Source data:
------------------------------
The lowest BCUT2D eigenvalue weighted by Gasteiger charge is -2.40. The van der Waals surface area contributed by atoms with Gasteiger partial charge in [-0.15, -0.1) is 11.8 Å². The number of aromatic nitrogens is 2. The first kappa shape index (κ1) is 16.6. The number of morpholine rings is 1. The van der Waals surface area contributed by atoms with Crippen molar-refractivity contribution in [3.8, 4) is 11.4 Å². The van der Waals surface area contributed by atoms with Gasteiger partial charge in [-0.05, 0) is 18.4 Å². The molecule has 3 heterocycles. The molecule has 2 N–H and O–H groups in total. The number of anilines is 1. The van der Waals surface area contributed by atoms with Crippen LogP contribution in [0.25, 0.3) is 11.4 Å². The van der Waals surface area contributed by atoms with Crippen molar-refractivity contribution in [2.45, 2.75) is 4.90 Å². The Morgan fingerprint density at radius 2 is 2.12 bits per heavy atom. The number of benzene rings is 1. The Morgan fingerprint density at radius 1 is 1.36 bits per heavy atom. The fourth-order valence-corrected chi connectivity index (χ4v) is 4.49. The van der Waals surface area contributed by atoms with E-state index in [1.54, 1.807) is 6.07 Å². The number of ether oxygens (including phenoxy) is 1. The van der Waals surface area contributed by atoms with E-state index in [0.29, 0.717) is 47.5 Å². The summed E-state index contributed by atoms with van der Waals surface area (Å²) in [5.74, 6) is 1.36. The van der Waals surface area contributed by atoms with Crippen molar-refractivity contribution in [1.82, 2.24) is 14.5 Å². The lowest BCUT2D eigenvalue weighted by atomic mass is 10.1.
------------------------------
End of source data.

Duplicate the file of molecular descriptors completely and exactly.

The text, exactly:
The lowest BCUT2D eigenvalue weighted by Gasteiger charge is -2.40. The van der Waals surface area contributed by atoms with Gasteiger partial charge in [-0.15, -0.1) is 11.8 Å². The number of aromatic nitrogens is 2. The first kappa shape index (κ1) is 16.6. The number of morpholine rings is 1. The van der Waals surface area contributed by atoms with Crippen molar-refractivity contribution in [3.8, 4) is 11.4 Å². The van der Waals surface area contributed by atoms with Gasteiger partial charge in [-0.05, 0) is 18.4 Å². The molecule has 3 heterocycles. The molecule has 2 N–H and O–H groups in total. The number of anilines is 1. The van der Waals surface area contributed by atoms with Crippen LogP contribution in [0.25, 0.3) is 11.4 Å². The van der Waals surface area contributed by atoms with Crippen molar-refractivity contribution in [2.45, 2.75) is 4.90 Å². The Morgan fingerprint density at radius 2 is 2.12 bits per heavy atom. The number of benzene rings is 1. The Morgan fingerprint density at radius 1 is 1.36 bits per heavy atom. The fourth-order valence-corrected chi connectivity index (χ4v) is 4.49. The van der Waals surface area contributed by atoms with E-state index in [1.54, 1.807) is 6.07 Å². The number of ether oxygens (including phenoxy) is 1. The van der Waals surface area contributed by atoms with E-state index in [0.29, 0.717) is 47.5 Å². The summed E-state index contributed by atoms with van der Waals surface area (Å²) in [5.74, 6) is 1.36. The van der Waals surface area contributed by atoms with Crippen molar-refractivity contribution in [1.82, 2.24) is 14.5 Å². The lowest BCUT2D eigenvalue weighted by atomic mass is 10.1.